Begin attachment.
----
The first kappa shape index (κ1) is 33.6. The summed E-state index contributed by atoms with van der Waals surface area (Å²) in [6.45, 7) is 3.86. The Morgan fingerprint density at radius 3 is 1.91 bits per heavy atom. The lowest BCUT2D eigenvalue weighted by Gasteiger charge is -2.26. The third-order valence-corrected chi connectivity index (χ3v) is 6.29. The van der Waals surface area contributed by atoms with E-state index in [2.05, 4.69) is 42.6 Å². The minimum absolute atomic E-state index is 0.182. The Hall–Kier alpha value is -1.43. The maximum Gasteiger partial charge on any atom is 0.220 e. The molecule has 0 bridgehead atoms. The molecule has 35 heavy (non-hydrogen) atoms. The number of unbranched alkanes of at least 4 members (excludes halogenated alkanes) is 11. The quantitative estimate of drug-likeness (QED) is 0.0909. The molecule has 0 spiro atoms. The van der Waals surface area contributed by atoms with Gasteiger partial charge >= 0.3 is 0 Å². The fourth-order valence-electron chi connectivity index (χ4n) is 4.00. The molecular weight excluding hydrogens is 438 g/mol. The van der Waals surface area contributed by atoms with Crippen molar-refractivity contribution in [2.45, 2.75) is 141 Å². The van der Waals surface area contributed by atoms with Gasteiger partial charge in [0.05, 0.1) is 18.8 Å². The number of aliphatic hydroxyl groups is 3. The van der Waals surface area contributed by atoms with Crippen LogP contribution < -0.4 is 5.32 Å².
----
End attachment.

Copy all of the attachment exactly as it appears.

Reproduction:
The first kappa shape index (κ1) is 33.6. The summed E-state index contributed by atoms with van der Waals surface area (Å²) in [6.45, 7) is 3.86. The Morgan fingerprint density at radius 3 is 1.91 bits per heavy atom. The lowest BCUT2D eigenvalue weighted by Gasteiger charge is -2.26. The third-order valence-corrected chi connectivity index (χ3v) is 6.29. The van der Waals surface area contributed by atoms with E-state index in [2.05, 4.69) is 42.6 Å². The minimum absolute atomic E-state index is 0.182. The Hall–Kier alpha value is -1.43. The maximum Gasteiger partial charge on any atom is 0.220 e. The molecule has 0 bridgehead atoms. The molecule has 35 heavy (non-hydrogen) atoms. The number of unbranched alkanes of at least 4 members (excludes halogenated alkanes) is 11. The quantitative estimate of drug-likeness (QED) is 0.0909. The molecule has 0 spiro atoms. The van der Waals surface area contributed by atoms with Gasteiger partial charge >= 0.3 is 0 Å². The fourth-order valence-electron chi connectivity index (χ4n) is 4.00. The molecular weight excluding hydrogens is 438 g/mol. The van der Waals surface area contributed by atoms with Crippen molar-refractivity contribution in [2.45, 2.75) is 141 Å². The van der Waals surface area contributed by atoms with Gasteiger partial charge in [0.05, 0.1) is 18.8 Å². The number of aliphatic hydroxyl groups is 3. The van der Waals surface area contributed by atoms with Crippen LogP contribution < -0.4 is 5.32 Å².